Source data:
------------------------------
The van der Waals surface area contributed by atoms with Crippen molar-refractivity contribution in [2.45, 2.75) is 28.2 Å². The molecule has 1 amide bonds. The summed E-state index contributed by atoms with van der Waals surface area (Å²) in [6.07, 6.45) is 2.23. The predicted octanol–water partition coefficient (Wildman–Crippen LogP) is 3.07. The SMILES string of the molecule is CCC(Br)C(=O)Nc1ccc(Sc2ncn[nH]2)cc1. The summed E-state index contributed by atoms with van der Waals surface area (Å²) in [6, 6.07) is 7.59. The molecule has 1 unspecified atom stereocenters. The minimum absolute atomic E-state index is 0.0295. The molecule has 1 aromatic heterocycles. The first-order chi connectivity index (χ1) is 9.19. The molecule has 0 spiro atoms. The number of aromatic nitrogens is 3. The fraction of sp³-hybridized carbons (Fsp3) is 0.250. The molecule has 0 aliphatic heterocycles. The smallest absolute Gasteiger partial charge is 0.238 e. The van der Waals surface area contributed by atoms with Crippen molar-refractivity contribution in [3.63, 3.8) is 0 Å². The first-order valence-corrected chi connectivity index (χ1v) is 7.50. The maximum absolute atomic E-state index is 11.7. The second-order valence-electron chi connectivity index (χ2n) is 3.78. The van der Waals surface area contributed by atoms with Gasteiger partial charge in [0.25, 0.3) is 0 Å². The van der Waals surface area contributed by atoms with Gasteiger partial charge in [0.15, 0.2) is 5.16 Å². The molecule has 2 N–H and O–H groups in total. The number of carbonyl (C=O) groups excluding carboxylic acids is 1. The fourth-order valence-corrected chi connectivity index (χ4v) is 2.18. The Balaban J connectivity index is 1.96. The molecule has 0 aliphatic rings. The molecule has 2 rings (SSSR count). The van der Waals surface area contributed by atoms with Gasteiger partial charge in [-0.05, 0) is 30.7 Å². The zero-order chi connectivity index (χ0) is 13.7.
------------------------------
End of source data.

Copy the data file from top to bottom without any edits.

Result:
The van der Waals surface area contributed by atoms with Crippen molar-refractivity contribution in [2.45, 2.75) is 28.2 Å². The molecule has 1 amide bonds. The summed E-state index contributed by atoms with van der Waals surface area (Å²) in [6.07, 6.45) is 2.23. The predicted octanol–water partition coefficient (Wildman–Crippen LogP) is 3.07. The SMILES string of the molecule is CCC(Br)C(=O)Nc1ccc(Sc2ncn[nH]2)cc1. The summed E-state index contributed by atoms with van der Waals surface area (Å²) in [6, 6.07) is 7.59. The molecule has 1 unspecified atom stereocenters. The minimum absolute atomic E-state index is 0.0295. The molecule has 1 aromatic heterocycles. The first-order chi connectivity index (χ1) is 9.19. The molecule has 0 spiro atoms. The number of aromatic nitrogens is 3. The fraction of sp³-hybridized carbons (Fsp3) is 0.250. The molecule has 0 aliphatic heterocycles. The smallest absolute Gasteiger partial charge is 0.238 e. The van der Waals surface area contributed by atoms with Crippen molar-refractivity contribution in [3.63, 3.8) is 0 Å². The first-order valence-corrected chi connectivity index (χ1v) is 7.50. The maximum absolute atomic E-state index is 11.7. The second-order valence-electron chi connectivity index (χ2n) is 3.78. The van der Waals surface area contributed by atoms with Gasteiger partial charge in [0.25, 0.3) is 0 Å². The van der Waals surface area contributed by atoms with Gasteiger partial charge in [0.15, 0.2) is 5.16 Å². The molecule has 2 N–H and O–H groups in total. The number of carbonyl (C=O) groups excluding carboxylic acids is 1. The fourth-order valence-corrected chi connectivity index (χ4v) is 2.18. The Balaban J connectivity index is 1.96. The molecule has 0 aliphatic rings. The molecule has 2 rings (SSSR count). The van der Waals surface area contributed by atoms with Gasteiger partial charge in [-0.05, 0) is 30.7 Å². The zero-order chi connectivity index (χ0) is 13.7.